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It was a long day on Friday. We ended up seeing four full length planetarium productions in the dome. The best was the new show from Hayden Planetarium about dark matter. A very good one was a Morrison production about the origin of life in the universe. Another Morrison production about earthquakes had nothing to do with the sky, but was interesting, especially to those of us who live on top of the fault. Finally, we saw a very impressive use of Worldwide Telescope to produce a packaged show with all the sky and terrestrial data streaming live directly off the internet. That one was created by people at Adler Planetarium.

I have to tried to use Worldwide telescope myself for planetarium presentations, but have not had good luck with it. It tends to crash on me. It apparently makes a difference to have a bank of servers and a really good internet connection.

The highlight of the Saturday session was a Worldwide Telescope workshop. I had hoped to gain some proficiency and learn how to avoid crashing the software. First we had to pitch projects, and get others to join in a collaboration to make it happen. I pitched a tour of the moons and dwarf planets in the solar system, and got four people to join me in the effort. Unfortunately, none of us had enough expertise to get it working, and the instructor was too busy to give us enough help. My first disappointment was that once I found models for the moons of mars, they had the surface texture mapped onto spherical globes, not the more accurate potato shapes. I'm a little farther along on knowing what goes into Worldwide Telescope, but I still need to do a lot more studying. It's never ever easy!!!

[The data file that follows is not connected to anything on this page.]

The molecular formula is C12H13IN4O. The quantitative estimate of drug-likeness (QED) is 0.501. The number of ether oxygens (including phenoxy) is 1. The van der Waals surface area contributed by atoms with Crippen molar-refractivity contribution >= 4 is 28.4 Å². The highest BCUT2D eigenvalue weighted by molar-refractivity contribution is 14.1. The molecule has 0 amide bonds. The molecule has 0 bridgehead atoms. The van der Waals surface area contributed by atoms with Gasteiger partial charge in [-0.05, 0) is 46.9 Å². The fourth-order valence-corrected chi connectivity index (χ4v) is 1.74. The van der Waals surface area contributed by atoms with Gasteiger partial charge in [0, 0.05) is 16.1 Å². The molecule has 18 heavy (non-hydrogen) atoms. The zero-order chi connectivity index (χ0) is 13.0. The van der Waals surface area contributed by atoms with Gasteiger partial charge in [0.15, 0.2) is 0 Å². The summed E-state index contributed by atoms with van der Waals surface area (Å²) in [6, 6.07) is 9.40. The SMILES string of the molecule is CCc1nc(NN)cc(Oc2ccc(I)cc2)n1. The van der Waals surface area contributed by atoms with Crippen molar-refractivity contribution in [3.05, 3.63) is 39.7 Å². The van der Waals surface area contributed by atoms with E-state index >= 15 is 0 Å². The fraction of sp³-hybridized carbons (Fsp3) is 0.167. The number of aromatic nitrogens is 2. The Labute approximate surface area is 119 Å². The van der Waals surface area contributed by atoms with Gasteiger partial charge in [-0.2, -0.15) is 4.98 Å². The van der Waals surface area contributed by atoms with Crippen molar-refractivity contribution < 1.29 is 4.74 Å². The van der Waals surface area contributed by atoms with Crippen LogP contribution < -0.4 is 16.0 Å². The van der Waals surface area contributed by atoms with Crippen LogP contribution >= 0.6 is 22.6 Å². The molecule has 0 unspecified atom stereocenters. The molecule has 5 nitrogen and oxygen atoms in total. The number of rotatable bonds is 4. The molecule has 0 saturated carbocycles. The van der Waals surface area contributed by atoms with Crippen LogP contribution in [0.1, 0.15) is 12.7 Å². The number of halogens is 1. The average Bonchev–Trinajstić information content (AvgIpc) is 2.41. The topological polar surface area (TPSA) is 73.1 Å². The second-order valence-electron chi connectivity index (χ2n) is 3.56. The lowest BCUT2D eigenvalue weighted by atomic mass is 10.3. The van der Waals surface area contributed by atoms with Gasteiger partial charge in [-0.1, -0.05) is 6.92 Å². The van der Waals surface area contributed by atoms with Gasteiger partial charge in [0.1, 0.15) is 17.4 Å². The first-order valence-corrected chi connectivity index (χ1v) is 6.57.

Worldwide Telescope can do amazing things. I've seen the technical presentations, and seen it in action in the dome. Maybe I'll get there someday.

All in all, I had a great two days at Morrison and the Academy of Science.
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moonmagic
post Jan 31 2014, 09:04 PM
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Ken- Glad you enjoyed your trip to the Morrison. There is a great deal that goes into producing shows for digital domes these days, which is why they cost so much, and why only a hand-full of places can even afford to produce them.